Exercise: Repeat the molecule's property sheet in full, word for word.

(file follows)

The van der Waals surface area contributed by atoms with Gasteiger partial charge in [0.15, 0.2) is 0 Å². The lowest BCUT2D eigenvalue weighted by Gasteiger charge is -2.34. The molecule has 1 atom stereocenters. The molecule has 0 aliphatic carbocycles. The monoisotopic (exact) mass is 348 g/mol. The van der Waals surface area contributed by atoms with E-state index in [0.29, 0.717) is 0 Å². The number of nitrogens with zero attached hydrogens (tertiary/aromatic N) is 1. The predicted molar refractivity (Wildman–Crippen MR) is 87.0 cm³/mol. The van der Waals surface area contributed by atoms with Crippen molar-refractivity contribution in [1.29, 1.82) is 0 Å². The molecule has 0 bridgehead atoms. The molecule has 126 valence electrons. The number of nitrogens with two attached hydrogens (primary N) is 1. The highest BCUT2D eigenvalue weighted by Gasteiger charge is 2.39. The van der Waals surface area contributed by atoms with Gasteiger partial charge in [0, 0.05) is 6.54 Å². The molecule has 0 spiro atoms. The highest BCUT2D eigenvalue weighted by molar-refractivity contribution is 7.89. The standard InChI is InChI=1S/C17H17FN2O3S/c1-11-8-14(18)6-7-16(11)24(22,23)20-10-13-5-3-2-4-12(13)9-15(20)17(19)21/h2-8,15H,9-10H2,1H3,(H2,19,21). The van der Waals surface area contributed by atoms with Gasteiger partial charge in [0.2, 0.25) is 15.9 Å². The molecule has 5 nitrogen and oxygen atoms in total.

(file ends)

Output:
The van der Waals surface area contributed by atoms with Gasteiger partial charge in [0.15, 0.2) is 0 Å². The lowest BCUT2D eigenvalue weighted by Gasteiger charge is -2.34. The molecule has 1 atom stereocenters. The molecule has 0 aliphatic carbocycles. The monoisotopic (exact) mass is 348 g/mol. The van der Waals surface area contributed by atoms with E-state index in [0.29, 0.717) is 0 Å². The number of nitrogens with zero attached hydrogens (tertiary/aromatic N) is 1. The predicted molar refractivity (Wildman–Crippen MR) is 87.0 cm³/mol. The van der Waals surface area contributed by atoms with Crippen molar-refractivity contribution in [1.29, 1.82) is 0 Å². The molecule has 0 bridgehead atoms. The molecule has 126 valence electrons. The number of nitrogens with two attached hydrogens (primary N) is 1. The highest BCUT2D eigenvalue weighted by Gasteiger charge is 2.39. The van der Waals surface area contributed by atoms with Gasteiger partial charge in [0, 0.05) is 6.54 Å². The molecule has 0 spiro atoms. The highest BCUT2D eigenvalue weighted by molar-refractivity contribution is 7.89. The standard InChI is InChI=1S/C17H17FN2O3S/c1-11-8-14(18)6-7-16(11)24(22,23)20-10-13-5-3-2-4-12(13)9-15(20)17(19)21/h2-8,15H,9-10H2,1H3,(H2,19,21). The van der Waals surface area contributed by atoms with Gasteiger partial charge in [0.2, 0.25) is 15.9 Å². The molecule has 5 nitrogen and oxygen atoms in total.